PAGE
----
HL Deb 20 July 1908 vol 192 cc1333-5

My Lords, I beg to ask the noble Earl the Secretary of State for the Colonies a Question of which I have given him private notice, and which I understand it will be convenient to him to answer to-day—namely, whether His Majesty's Government adhere to the declaration recently made by the Secretary of State for War in the House of Commons that no further reductions of the Regular Army are in contemplation.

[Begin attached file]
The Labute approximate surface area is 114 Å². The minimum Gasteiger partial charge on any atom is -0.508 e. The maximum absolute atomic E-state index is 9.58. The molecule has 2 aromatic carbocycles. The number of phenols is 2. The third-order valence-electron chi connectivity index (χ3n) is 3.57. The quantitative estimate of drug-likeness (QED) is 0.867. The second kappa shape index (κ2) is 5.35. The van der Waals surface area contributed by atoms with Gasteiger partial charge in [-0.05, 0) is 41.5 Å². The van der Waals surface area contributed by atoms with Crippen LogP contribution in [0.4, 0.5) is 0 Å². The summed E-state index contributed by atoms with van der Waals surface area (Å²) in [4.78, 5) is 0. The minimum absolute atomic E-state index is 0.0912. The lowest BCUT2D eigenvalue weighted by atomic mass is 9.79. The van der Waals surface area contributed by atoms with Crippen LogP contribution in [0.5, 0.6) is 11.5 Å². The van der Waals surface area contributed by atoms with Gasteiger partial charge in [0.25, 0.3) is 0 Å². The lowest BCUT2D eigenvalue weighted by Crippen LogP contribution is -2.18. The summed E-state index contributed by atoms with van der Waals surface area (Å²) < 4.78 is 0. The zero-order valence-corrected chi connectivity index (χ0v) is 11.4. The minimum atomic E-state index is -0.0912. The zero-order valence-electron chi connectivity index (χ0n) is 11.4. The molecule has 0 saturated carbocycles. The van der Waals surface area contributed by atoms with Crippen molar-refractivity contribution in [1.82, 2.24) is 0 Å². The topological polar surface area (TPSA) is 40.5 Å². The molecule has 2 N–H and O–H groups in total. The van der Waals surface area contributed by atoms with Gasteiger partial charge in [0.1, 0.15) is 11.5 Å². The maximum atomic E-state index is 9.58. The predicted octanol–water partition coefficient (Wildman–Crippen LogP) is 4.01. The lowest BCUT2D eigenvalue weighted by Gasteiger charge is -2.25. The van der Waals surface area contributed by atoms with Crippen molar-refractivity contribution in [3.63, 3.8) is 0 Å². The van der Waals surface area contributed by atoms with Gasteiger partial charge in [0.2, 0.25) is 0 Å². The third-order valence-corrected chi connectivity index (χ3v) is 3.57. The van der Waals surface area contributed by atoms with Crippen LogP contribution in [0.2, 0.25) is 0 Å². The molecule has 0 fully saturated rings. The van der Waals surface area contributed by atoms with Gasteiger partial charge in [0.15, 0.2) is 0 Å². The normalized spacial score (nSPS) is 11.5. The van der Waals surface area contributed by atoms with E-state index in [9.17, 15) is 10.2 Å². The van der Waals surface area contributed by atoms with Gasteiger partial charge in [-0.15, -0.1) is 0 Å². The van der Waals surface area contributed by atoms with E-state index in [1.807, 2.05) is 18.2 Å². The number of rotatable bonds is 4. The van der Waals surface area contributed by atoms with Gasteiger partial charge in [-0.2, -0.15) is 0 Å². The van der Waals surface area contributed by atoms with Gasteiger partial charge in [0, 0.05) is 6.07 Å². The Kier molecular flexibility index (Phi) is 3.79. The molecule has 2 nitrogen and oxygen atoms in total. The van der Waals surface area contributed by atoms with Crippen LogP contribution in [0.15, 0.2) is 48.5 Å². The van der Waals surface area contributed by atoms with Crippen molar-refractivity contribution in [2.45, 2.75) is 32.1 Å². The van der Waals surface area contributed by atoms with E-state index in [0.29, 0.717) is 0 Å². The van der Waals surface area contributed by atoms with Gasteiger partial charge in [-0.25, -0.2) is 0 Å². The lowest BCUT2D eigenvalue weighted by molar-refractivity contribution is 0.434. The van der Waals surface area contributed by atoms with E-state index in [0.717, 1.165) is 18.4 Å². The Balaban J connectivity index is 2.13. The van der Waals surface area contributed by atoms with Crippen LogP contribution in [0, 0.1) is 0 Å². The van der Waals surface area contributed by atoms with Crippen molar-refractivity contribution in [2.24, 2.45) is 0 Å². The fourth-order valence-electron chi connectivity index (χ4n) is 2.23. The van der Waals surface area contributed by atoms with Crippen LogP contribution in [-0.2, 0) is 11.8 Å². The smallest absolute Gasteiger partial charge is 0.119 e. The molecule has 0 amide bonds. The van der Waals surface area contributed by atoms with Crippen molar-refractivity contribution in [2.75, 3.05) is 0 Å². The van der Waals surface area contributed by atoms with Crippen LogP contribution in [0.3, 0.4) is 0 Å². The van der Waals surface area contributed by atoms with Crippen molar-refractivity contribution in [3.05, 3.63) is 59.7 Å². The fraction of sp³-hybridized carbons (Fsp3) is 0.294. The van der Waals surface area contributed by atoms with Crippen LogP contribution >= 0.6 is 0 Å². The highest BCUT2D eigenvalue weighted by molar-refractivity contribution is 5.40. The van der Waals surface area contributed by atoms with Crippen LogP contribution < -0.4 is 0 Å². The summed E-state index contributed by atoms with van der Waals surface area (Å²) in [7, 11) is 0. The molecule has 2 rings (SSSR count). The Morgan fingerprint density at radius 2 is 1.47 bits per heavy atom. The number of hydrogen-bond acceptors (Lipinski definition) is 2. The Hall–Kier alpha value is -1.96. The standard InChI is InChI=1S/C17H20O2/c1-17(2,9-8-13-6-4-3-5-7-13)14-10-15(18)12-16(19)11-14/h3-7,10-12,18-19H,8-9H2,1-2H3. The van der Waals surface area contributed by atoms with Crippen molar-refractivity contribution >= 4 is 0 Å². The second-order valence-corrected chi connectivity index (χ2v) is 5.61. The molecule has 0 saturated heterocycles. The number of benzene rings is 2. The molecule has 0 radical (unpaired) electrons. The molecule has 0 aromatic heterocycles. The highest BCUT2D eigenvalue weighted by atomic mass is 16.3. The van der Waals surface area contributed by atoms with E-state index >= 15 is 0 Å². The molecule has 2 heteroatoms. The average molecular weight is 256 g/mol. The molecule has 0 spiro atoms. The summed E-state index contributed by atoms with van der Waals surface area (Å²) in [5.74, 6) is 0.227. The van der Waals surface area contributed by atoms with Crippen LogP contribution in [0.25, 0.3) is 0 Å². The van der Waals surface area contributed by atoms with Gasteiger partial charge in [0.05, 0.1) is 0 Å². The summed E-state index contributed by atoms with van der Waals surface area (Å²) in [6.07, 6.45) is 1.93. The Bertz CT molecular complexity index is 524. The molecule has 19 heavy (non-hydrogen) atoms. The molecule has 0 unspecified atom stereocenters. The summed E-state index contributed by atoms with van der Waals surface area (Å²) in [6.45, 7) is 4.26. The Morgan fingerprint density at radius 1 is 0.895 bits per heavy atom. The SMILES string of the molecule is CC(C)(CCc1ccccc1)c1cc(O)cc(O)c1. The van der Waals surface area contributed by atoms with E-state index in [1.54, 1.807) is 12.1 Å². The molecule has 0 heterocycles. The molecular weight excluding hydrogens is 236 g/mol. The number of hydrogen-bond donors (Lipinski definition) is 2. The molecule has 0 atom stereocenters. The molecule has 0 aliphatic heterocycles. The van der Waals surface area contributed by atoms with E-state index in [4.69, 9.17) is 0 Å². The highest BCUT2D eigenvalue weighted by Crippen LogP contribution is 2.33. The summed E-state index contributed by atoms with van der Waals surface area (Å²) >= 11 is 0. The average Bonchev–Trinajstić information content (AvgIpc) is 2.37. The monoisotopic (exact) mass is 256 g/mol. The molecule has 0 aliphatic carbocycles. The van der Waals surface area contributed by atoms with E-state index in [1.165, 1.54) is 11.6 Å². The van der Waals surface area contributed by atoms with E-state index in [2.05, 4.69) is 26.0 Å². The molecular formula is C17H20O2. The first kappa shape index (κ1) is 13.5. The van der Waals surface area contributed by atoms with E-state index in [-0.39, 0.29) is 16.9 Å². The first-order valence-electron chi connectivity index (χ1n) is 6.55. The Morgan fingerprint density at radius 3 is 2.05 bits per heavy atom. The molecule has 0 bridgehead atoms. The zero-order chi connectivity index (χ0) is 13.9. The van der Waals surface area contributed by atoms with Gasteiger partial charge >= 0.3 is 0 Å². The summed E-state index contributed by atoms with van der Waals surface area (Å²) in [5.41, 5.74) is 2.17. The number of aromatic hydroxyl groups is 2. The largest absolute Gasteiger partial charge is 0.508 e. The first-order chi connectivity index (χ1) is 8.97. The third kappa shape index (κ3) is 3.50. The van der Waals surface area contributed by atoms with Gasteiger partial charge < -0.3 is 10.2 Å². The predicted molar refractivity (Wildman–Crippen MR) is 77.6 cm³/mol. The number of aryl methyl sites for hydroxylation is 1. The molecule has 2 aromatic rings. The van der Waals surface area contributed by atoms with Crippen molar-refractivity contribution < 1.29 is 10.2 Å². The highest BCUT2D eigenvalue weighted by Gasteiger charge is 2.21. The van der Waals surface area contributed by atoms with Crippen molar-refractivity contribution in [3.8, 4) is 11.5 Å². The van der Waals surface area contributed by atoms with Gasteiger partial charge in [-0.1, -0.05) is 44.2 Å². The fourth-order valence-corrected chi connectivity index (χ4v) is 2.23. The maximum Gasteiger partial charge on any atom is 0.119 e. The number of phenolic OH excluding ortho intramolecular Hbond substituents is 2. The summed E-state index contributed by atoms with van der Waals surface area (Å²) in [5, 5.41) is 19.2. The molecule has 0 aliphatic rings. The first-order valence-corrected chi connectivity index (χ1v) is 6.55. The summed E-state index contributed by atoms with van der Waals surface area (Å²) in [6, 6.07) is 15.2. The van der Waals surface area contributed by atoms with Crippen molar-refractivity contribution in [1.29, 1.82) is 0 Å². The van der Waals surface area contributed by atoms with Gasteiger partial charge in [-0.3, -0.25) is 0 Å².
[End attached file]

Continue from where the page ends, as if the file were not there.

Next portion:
My Lords, I am obliged to the noble Viscount for having given me private notice of his intention to ask this Question. The statement made by my right hon. friend in another place to which I imagine the noble Viscount alludes, was as follows, A Question was put to my right hon. friend in the following terms— I beg to ask the Secretary of State for War whether it is proposed to make any further reduction in the establishment or strength of the Infantry of the Line, and, if so, whether it is proposed that such reduction shall be effected by destroying additional units or by reducing the number of officers and men in existing units"; to which my right hon. friend replied— No, Sir. My reply to the noble Viscount is in the affirmative, but at the same time the circumstances under which the Question is asked I think make it desirable that I should say a few words in explanation. The noble Viscount's Question is in itself a somewhat unusual one, because it has relation to the Army Estimates for the year 1909, and is asked on 20th July of this year. I conceive that his reason for asking it is the existence of certain rumours and talk which have to some extent reached the newspapers, and which have been prevalent of late. Now political small talk and what Lord Beaconsfield called coffee house babble, are very apt to concentrate on one office at a particular time. The noble Viscount himself has had some experience of that. At one time it may be the India Office. At another time it may be the Admiralty. At this moment it happens to be the War Office. Sometimes there is foundation for talk of that kind; sometimes there is not much foundation. I think it would be desirable in the public interest that I should state to-day what actually has happened in this case. What has been going on has simply been an ordinary inquiry into general expenditure, not confined to one Department, such as all Governments are bound to make from time to time. There is an especial reason why, in view of the autumn session, which, as noble Lords have so often said, with our agreement, makes concentration on anything except the session itself difficult in the autumn months, an inquiry of that kind should begin this year earlier than usual. That is all that has occurred. Therefore I am not able to say anything further on the subject. But I would like to add, in conclusion, that we are as alive as noble Lords opposite to the needs of the defence of the country, and I think that it will be found that we have devoted quite as much attention to that subject as, if not more than, any Government which has existed before our time. It is perfectly true that we are bound in the matter of the spending services to study economy as far as we can; but we certainly do not intend to sacrifice efficiency for that economy.